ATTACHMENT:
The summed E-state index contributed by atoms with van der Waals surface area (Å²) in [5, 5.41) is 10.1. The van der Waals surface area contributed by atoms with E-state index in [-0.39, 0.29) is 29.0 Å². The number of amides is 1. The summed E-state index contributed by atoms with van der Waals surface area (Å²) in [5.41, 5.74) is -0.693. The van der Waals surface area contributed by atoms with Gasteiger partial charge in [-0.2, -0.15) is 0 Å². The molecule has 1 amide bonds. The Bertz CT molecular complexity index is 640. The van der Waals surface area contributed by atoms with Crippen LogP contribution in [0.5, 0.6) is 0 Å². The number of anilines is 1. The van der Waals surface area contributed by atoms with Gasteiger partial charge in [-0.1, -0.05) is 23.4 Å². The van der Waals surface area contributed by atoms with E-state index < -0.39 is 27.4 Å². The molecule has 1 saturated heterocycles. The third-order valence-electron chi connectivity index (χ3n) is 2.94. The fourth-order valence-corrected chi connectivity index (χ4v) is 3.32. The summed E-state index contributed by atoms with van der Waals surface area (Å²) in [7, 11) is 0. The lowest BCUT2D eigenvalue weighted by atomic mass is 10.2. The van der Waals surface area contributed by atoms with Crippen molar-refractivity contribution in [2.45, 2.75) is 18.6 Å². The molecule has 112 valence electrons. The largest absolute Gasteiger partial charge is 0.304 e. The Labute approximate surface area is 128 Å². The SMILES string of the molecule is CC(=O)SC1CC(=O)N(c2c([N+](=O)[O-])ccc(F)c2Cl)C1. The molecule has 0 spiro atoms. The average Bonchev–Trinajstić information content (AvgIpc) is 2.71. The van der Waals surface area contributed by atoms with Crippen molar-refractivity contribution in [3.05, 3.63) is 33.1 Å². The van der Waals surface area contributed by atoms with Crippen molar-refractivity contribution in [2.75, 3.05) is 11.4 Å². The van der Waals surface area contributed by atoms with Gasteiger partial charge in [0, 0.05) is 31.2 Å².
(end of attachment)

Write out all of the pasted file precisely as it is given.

The summed E-state index contributed by atoms with van der Waals surface area (Å²) in [5, 5.41) is 10.1. The van der Waals surface area contributed by atoms with E-state index in [-0.39, 0.29) is 29.0 Å². The number of amides is 1. The summed E-state index contributed by atoms with van der Waals surface area (Å²) in [5.41, 5.74) is -0.693. The van der Waals surface area contributed by atoms with Gasteiger partial charge in [-0.2, -0.15) is 0 Å². The molecule has 1 amide bonds. The Bertz CT molecular complexity index is 640. The van der Waals surface area contributed by atoms with Crippen LogP contribution in [0.5, 0.6) is 0 Å². The number of anilines is 1. The van der Waals surface area contributed by atoms with Gasteiger partial charge in [-0.1, -0.05) is 23.4 Å². The van der Waals surface area contributed by atoms with E-state index < -0.39 is 27.4 Å². The molecule has 1 saturated heterocycles. The third-order valence-electron chi connectivity index (χ3n) is 2.94. The fourth-order valence-corrected chi connectivity index (χ4v) is 3.32. The summed E-state index contributed by atoms with van der Waals surface area (Å²) in [7, 11) is 0. The lowest BCUT2D eigenvalue weighted by atomic mass is 10.2. The van der Waals surface area contributed by atoms with Crippen molar-refractivity contribution in [2.45, 2.75) is 18.6 Å². The molecule has 112 valence electrons. The largest absolute Gasteiger partial charge is 0.304 e. The Labute approximate surface area is 128 Å². The SMILES string of the molecule is CC(=O)SC1CC(=O)N(c2c([N+](=O)[O-])ccc(F)c2Cl)C1. The molecule has 0 spiro atoms. The average Bonchev–Trinajstić information content (AvgIpc) is 2.71. The van der Waals surface area contributed by atoms with Crippen molar-refractivity contribution in [3.05, 3.63) is 33.1 Å². The van der Waals surface area contributed by atoms with Crippen molar-refractivity contribution in [2.75, 3.05) is 11.4 Å². The van der Waals surface area contributed by atoms with Gasteiger partial charge in [0, 0.05) is 31.2 Å².